Slideshow: Top waves hitting ocean shippers in 2017

Slideshow: Top waves hitting ocean shippers in 2017

2016 was one of the wildest years in container shipping history. Within one year, the industry witnessed the largest bankruptcy in liner history with Hanjin Shipping, historically low spot rates, the narrowing of the Top 20 global container lines to 14, and the dramatic reorganization of global shipping lines into new, larger vessel-sharing agreements. With the industry in such a dynamic state, 2017 will likely hold its own surprises. Here are some key issues to watch.



Pricing gets shakier

Container lines are seeking higher rates in 2017.

One of the biggest questions of 2017 is: how will pricing and capacity develop? Since 2008, the global container trade has slowed significantly, but growth of the global fleet did not slow in line with that reduced demand. Global container ship capacity since 2008 has grown 8 percent on average while traffic has increased 3 percent on average, according to IHS Markit data. This created the enormous supply-demand imbalance that has stoked industry consolidation over the last two years and forced Hanjin Shipping into bankruptcy. The global container ship fleet grew 1.1 percent in 2016, shipowner association Bimco estimates, which would be the first time fleet growth was lower than demand growth since 2010. If container lines are to bring rates to sustainable levels in the coming year, they will have to repeat that feat, but initial projections and the aspirations of smaller liners suggest this may not happen.

As the industry consolidated, spot rates strengthened, but some doubt those signs of strength will persist through 2017. The Asia-Europe spot rates ended 2016 at a high for the year, and the trans-Pacific rate to the East Coast also reached a high, while that to the West Coast was the second-highest of 2016.

Contract rates on both trades are also expected to be higher in 2017, although those increases come from punishingly low levels. A majority of nearly 150 shippers surveyed by in December expect their trans-Pacific contract rates to increase this year, with most, 46 percent, preparing for increases of 1 percent to 10 percent. More than 20 percent of respondents expect rate increases of 10 percent to 20 percent.

On Asia-Europe, shippers have said they anticipate paying between 10 percent and 20 percent more for their contracts this year. One shipper said the contract rates he had been offered were up roughly $500 per 20-foot-equivalent unit compared with last year. After the brutally low trans-Pacific contract rates of 2016, container lines are seeking eastbound rates of at least $1,500 per 40-foot-equivalent unit to the West Coast and $2,800 per forty-foot-equivalent unit to the East Coast.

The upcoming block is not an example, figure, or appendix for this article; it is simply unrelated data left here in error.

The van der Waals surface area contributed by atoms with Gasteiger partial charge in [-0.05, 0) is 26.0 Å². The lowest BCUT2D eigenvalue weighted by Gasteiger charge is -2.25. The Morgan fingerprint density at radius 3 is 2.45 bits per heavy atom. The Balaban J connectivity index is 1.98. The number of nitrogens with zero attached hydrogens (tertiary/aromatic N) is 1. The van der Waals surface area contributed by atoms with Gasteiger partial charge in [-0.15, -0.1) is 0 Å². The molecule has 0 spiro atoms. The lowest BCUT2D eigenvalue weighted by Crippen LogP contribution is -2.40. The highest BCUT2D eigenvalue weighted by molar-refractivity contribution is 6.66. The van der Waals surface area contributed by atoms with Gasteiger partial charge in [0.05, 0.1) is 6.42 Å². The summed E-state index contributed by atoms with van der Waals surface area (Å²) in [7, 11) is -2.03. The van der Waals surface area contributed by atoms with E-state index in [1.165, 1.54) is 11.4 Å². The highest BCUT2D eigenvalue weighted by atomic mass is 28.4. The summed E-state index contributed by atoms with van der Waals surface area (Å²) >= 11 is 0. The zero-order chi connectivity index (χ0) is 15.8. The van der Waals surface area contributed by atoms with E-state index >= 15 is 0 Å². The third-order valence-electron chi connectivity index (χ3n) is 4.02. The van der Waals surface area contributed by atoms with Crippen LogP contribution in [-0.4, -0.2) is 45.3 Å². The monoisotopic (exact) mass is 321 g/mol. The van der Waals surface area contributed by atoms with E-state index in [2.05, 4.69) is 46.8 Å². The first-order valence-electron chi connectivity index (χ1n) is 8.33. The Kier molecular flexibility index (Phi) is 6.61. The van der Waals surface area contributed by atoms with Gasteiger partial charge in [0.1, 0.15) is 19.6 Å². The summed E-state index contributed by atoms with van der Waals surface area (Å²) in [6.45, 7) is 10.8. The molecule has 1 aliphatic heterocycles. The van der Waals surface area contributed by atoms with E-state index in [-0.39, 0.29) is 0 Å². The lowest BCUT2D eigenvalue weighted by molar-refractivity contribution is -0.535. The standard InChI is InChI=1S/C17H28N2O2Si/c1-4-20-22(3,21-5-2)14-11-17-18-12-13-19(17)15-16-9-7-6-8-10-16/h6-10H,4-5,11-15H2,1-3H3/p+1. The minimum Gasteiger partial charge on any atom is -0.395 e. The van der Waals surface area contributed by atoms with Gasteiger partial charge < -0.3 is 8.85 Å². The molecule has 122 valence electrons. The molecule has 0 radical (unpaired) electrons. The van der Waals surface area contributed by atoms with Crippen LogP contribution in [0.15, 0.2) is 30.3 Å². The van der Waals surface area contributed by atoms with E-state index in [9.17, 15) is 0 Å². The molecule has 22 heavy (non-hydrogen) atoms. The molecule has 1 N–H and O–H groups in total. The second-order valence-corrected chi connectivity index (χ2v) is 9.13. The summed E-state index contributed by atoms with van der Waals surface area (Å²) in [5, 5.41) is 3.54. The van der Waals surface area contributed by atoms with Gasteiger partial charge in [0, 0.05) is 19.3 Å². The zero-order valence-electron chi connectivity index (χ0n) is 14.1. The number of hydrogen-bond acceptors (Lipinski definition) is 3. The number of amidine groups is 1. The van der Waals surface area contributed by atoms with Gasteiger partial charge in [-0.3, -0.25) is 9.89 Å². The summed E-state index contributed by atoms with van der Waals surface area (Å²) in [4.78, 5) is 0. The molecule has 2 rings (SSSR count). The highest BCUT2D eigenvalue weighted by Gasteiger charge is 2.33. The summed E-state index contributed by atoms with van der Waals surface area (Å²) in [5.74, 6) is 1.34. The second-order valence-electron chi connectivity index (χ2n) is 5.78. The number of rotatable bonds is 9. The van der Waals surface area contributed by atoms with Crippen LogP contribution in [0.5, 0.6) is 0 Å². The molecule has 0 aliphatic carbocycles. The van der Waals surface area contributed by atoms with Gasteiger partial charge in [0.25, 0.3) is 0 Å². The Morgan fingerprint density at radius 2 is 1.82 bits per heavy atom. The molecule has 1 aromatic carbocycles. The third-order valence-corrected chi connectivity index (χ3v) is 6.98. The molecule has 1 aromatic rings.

More consolidation?

Maersk Line's acquisition of Hamburg Sud closed out a year marked by high levels of consolidation.

Container line losses for 2016 are estimated to range from $5 billion to $10 billion when the year’s accounting is wrapped up. That means additional mergers, acquisitions, or bankruptcies could lie ahead. In the survey, 77 percent said they expect more consolidation. Just 14 global carriers will be operating by 2018, with the top seven lines controlling 65 percent of global capacity, according to industry analyst Alphaliner. If even more consolidation occurs, shippers can expect less competition and fewer service choices, and more pressure on ports as larger ships concentrate more cargo at certain destinations.



Alliance adjustments

The new shipping alliances taking effect in 2017 are looming large in the minds of shippers.

This new year brings new vessel-sharing agreements into effect in April. Shippers are anxiously awaiting word on port pairings and transit times of the Ocean Alliance, Transport High Efficiency (THE) Alliance, and 2M Alliance + HMM. The revised alliances will produce changes in vessel rotations and terminals served. Shippers worry that the adjustment could be rough as new alliance partners learn to work together and sort out operational issues — for example, how carriers that now use different terminals in a port handle chassis and drayage when they share capacity on a single ship. The survey found that 47 percent of shippers expect service disruptions, while only 31 percent expect service will remain the same. Another 14 percent expect service levels to improve.